So now that I have some free time and audition season is upon us, I think it is a perfect time for the next installment of "What NOT to do at an audition." This next true story might be my most embarrassing. If I believed in hell, and if I ever ended up there, it would involve the following events on an endless loop. Enjoy.
#2. DO NOT... PERFORM AN INTERPRETIVE SOLO DANCE, UNLESS YOU ARE MARTHA GRAHAM
A few years ago I was visiting a friend in the lovely Twin Cities. A well-known dinner theatre in the area happened to be holding auditions for a production of Oklahoma at the same time I was there, so I planned a little detour and popped in to audition. I went in, sang my face off, and wowed them. They went on and on about my voice and asked for a second song. They loved me! (Don't worry, I'm done bragging. It all goes downhill from here.)
After my fabulous songs and witty banter, they wanted to see more from me. (That's the goal, WooHoo!) They invited me to the dance call they were having in a few days. I explained I was only in town for a little while and I wished I could stay but I had other obligations. "Do you have any Youtube videos showing your ballet skills?" "No, unless you want to see me wearing a red and white striped unitard and a dunce cap when I was featured as a candy cane in The Nutcracker." (OK I didn't say that. And don't google it. You won't find it.) I was just about to leave the room knowing that while I might not get cast, I probably made a good enough impression for them to keep me in mind for future projects. It would have been a great audition. But this is where is gets sad.
As I was walking out of the room they stopped me and said "Wait! We really like you and want to gauge your dancing abilities." I really wish I would have thanked them and just kept walking toward the door. (I go back to that moment often.) But they had been so nice, and I do have dance experience, and my adrenaline was pumping, and my brain stopped working. They asked me if I would put together a "32 bar ballet combination." That sounded easy at the time. "Sure, I'll see what I can do." Next thing I know I was being led to a basement rehearsal space so I could choreograph a short ballet combo. No big deal, right? The monitor said he'd be back to get me in a half-hour. And suddenly I'm left alone in this dimly lit room with a mattress on the floor, old props and costumes in every corner, a mirror, and a ballet barre. And the panic sets in. They gave me my own rehearsal room. They must expect a lot from me. But I'm not even wearing dance clothes, and oh yeah, I'm not a choreographer! What am I doing?! I have many years of ballet training, but it has been years since I had to perform a ballet solo, especially at an audition, and especially one I had to make up myself. I am usually dancing in an ensemble, performing steps that were carefully crafted by professionals. As I sat alone in this dark room staring in the mirror, Cassie in Chorus Line style, I started to sweat. I considered sneaking out. But then I remembered I have no idea how I even got down here. I might get lost in the labyrinth of hallways. I had to come up with something. So I pieced together some basic ballet steps. Balancé, chassé, grande jeté (ooh, fancy!). Soon the monitor was back to collect me.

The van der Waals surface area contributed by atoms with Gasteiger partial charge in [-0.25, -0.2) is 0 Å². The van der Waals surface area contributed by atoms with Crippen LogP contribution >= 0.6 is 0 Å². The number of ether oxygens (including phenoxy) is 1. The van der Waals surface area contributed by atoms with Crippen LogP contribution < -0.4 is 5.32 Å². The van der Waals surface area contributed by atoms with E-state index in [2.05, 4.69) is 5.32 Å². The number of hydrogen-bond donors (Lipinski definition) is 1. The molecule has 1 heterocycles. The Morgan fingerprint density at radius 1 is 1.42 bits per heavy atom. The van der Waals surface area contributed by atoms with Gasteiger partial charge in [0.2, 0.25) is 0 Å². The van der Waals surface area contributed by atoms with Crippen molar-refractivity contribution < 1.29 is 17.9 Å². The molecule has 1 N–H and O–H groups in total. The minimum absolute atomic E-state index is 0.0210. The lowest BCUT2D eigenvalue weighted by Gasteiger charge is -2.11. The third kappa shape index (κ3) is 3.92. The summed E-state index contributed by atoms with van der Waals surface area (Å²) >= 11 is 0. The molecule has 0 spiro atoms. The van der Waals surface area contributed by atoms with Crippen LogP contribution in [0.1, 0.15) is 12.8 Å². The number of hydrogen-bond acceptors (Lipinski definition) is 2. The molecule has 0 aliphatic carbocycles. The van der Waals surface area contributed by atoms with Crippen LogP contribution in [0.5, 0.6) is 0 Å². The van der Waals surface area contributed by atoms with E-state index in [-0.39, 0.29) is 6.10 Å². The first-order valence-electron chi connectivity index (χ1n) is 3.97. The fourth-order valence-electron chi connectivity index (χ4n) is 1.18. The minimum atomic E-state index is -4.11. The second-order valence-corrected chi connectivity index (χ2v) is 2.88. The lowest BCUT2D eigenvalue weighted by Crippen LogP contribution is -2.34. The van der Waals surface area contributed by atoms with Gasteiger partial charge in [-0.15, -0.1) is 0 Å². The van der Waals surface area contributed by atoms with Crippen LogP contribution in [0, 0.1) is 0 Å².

The monitor led me through the maze of hallways and through the holding room as other actors whispered about me and wondered why I was being led back into the room. It was like the green mile. If only they knew. Before I began, I stressed that I was not a choreographer and that I just put together your basic ballet class-style combo. They already looked disappointed. Oof. I stood before the team wearing my cute audition dress, shorts I happened to have in my bag, and bare feet. And so began my interpretive 32-bar ballet combo with NO MUSIC. Oh, did I not mention this piece of art was performed with no accompaniment? The only thing more awkward than performing a self-choreographed solo ballet for a team of judging eyes is performing a self-choreographed solo ballet for a team of judging eyes IN COMPLETE SILENCE. It was the longest 32 bars of interpretive silence. Ever.
Even you seasoned dancers out there- just picture yourself - performing a combo you just whipped together - in a panic - with only the sounds of your bare feet squeaking on the floor - while five strangers stare at you...
When I finished, the team was quiet. I couldn't tell if they were underwhelmed, or disappointed, or maybe time just stopped for a moment. It certainly felt like it. Or maybe they were speechless in the presence of greatness. (Sarcasm. Clearly.) The choreographer finally piped in and asked me to do some pirouettes. (Really, you didn't see everything you needed to see with my stellar routine?) I did some extra turns and a grande battement upon request. I am not as flexible in my more advanced age, so the look of sadness on her face after my grande battement was unmistakeable. So... everyone looked at each other with the "I think we've seen all we need to see" look, and my torture was over. They thanked me for staying and gave me the "nice meeting you" send off. My interpretive dance was obviously not what they were hoping for. I never heard from them again.
LESSON: Sometimes less is more. Don't be afraid to say no.
Please feel free to leave a comment if you have a good story!